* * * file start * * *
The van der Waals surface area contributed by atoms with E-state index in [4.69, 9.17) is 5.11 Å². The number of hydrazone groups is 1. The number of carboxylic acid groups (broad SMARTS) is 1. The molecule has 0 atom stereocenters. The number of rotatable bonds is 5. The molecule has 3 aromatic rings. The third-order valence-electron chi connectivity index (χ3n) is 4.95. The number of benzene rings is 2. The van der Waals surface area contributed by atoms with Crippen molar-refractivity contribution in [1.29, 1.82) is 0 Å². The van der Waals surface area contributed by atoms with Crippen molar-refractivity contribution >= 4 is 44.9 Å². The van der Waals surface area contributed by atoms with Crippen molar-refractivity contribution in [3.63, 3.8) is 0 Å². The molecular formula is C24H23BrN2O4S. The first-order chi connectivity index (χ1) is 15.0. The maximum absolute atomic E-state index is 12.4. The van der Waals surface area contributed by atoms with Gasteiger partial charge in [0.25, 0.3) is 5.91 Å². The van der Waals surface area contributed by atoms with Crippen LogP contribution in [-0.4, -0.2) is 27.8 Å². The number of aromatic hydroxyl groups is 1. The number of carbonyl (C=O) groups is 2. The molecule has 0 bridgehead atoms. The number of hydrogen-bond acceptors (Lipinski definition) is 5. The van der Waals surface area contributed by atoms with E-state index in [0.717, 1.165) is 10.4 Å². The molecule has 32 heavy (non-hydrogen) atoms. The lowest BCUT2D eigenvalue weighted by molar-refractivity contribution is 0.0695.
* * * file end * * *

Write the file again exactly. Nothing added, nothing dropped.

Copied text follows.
The van der Waals surface area contributed by atoms with E-state index in [4.69, 9.17) is 5.11 Å². The number of hydrazone groups is 1. The number of carboxylic acid groups (broad SMARTS) is 1. The molecule has 0 atom stereocenters. The number of rotatable bonds is 5. The molecule has 3 aromatic rings. The third-order valence-electron chi connectivity index (χ3n) is 4.95. The number of benzene rings is 2. The van der Waals surface area contributed by atoms with Crippen molar-refractivity contribution in [1.29, 1.82) is 0 Å². The van der Waals surface area contributed by atoms with Crippen molar-refractivity contribution >= 4 is 44.9 Å². The van der Waals surface area contributed by atoms with Crippen molar-refractivity contribution in [3.63, 3.8) is 0 Å². The molecular formula is C24H23BrN2O4S. The first-order chi connectivity index (χ1) is 15.0. The maximum absolute atomic E-state index is 12.4. The van der Waals surface area contributed by atoms with Gasteiger partial charge in [0.25, 0.3) is 5.91 Å². The van der Waals surface area contributed by atoms with Crippen LogP contribution in [-0.4, -0.2) is 27.8 Å². The number of aromatic hydroxyl groups is 1. The number of carbonyl (C=O) groups is 2. The molecule has 0 bridgehead atoms. The number of hydrogen-bond acceptors (Lipinski definition) is 5. The van der Waals surface area contributed by atoms with E-state index in [0.717, 1.165) is 10.4 Å². The molecule has 32 heavy (non-hydrogen) atoms. The lowest BCUT2D eigenvalue weighted by molar-refractivity contribution is 0.0695.